Does Fixed Wireless Broadband Represent an Oasis to Cord Cutters?

Fixed Wireless Broadband uses microwave technology to send and receive high speed data from a fixed and centralized location.

Just a decade ago, few people could’ve predicted the impact that cord cutting would have on the entertainment industry. Now, even media giants like Disney have been forced to accept the impact that a deviation from traditional cable is having.

As cable prices go up, subscribers go down. People are shedding their cable packages like last year’s fashion and enjoying a growing number of streaming services and online options. This has led to a problem with the prices and availability for high speed internet that can support the cord cutter’s ideal lineup.

This is where fixed wireless broadband comes in. This isn’t a satellite driven wireless form of internet. Instead, it uses microwave technology to send and receive high speed data from a fixed and centralized location.

The “tower” would transmit to antennae attached to surrounding buildings in order to make the internet possible for those living close enough to benefit from it. This tech was initially overlooked as being too limited, but the cord cutting community has begun considering it as a cheaper alternative to inflated internet prices.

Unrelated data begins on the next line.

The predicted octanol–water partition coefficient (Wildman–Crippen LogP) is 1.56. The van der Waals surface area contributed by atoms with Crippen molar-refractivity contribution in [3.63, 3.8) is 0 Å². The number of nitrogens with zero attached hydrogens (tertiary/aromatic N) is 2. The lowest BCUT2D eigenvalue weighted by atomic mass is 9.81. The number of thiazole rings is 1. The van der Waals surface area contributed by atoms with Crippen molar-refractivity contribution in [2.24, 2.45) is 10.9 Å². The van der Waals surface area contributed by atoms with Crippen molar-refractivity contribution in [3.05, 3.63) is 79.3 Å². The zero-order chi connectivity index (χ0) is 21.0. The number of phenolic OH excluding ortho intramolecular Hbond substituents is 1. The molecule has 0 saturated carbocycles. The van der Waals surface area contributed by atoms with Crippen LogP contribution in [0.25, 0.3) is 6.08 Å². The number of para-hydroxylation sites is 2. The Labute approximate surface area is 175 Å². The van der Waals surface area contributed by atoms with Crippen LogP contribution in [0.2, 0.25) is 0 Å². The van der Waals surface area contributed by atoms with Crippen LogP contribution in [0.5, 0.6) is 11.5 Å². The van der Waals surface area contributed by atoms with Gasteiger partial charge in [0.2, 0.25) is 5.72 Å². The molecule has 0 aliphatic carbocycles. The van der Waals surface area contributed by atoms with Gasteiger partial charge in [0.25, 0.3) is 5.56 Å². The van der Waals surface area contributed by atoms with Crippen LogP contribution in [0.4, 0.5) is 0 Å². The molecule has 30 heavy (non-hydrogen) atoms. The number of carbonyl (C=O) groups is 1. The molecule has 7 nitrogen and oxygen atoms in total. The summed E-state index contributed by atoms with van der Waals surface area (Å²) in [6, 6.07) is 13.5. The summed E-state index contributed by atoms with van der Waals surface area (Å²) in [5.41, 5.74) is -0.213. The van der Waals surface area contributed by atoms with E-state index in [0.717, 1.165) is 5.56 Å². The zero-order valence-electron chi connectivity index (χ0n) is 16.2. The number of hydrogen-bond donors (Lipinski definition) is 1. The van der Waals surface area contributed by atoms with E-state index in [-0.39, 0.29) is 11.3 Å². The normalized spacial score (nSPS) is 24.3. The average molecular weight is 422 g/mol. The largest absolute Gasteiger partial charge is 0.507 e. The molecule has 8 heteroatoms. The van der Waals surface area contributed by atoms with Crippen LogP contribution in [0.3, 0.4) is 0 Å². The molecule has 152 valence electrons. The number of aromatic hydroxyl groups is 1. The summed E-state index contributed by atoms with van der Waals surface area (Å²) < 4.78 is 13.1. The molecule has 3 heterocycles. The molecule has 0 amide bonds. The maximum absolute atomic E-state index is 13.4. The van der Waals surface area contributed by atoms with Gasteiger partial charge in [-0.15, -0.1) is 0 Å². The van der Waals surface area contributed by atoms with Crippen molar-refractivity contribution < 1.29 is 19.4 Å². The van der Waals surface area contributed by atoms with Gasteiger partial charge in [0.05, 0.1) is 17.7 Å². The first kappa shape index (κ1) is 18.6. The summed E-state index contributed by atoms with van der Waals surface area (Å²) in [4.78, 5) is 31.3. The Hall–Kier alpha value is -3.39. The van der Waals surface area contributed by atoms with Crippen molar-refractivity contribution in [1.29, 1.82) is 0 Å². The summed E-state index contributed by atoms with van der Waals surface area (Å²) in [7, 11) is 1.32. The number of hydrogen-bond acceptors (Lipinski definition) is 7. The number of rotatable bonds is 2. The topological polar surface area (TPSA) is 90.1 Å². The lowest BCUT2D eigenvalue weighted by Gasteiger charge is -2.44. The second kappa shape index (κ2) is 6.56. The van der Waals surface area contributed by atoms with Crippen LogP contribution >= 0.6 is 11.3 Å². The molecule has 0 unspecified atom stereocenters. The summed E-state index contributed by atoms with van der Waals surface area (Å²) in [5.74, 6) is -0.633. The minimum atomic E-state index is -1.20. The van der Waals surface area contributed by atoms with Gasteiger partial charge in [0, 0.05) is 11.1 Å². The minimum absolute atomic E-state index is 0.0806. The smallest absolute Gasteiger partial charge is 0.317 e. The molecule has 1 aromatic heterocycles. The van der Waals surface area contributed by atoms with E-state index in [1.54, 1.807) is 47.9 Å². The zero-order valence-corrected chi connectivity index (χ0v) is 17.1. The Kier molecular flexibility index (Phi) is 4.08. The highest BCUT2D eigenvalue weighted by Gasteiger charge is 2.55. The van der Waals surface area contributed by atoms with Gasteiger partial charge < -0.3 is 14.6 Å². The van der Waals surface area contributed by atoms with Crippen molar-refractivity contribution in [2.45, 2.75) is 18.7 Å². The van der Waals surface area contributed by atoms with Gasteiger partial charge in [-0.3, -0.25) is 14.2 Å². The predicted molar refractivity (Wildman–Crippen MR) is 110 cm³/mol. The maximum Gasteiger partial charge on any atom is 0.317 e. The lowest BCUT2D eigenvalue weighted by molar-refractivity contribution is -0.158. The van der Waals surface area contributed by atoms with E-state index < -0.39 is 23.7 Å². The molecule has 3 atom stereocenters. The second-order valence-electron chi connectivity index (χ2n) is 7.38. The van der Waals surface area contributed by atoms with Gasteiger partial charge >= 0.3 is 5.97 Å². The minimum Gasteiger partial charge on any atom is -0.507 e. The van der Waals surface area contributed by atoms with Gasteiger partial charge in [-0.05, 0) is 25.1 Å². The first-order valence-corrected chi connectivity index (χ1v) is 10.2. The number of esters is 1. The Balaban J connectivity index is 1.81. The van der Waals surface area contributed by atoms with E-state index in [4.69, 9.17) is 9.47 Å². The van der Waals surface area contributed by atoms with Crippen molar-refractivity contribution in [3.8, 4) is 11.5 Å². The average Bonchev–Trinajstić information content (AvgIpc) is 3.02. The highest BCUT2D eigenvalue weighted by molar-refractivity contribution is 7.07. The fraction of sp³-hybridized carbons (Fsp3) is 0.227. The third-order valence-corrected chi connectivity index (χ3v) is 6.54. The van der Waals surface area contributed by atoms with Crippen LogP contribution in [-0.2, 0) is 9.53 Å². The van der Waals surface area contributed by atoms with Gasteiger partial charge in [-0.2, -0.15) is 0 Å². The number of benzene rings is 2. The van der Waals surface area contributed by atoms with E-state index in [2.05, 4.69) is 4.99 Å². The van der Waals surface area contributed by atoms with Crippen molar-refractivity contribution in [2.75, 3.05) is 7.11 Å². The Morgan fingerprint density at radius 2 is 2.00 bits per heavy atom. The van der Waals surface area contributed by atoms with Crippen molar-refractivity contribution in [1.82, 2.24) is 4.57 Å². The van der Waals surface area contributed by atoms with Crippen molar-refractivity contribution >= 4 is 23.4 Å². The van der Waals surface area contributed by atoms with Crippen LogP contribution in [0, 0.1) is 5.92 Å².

As more and more people pull away from pay-TV, cable companies have started to raise the prices of their internet. This has led many to stay with these companies in an effort to take advantage of “bundle deals.” Fixed wireless broadband services are offering an internet service at a fraction of the cost that’s able to support all of the data needed for streaming and online viewing.

This service is available in about half of the states but may be expanding in answer to a nationwide demand. Check for any availability near you and embrace your inner cord cutter.

Patricia Howard


Article Author

Patricia Howard is a freelance journalist and Netflix enthusiast from rural Indiana. She has a bachelor''s degree in communication with a concentration in journalism. When Patricia isn''t writing, she enjoys catching up on her favorite shows with her husband and seven children.

Disclaimer: This article may have had additional images, links or data that was added by this site's editor.

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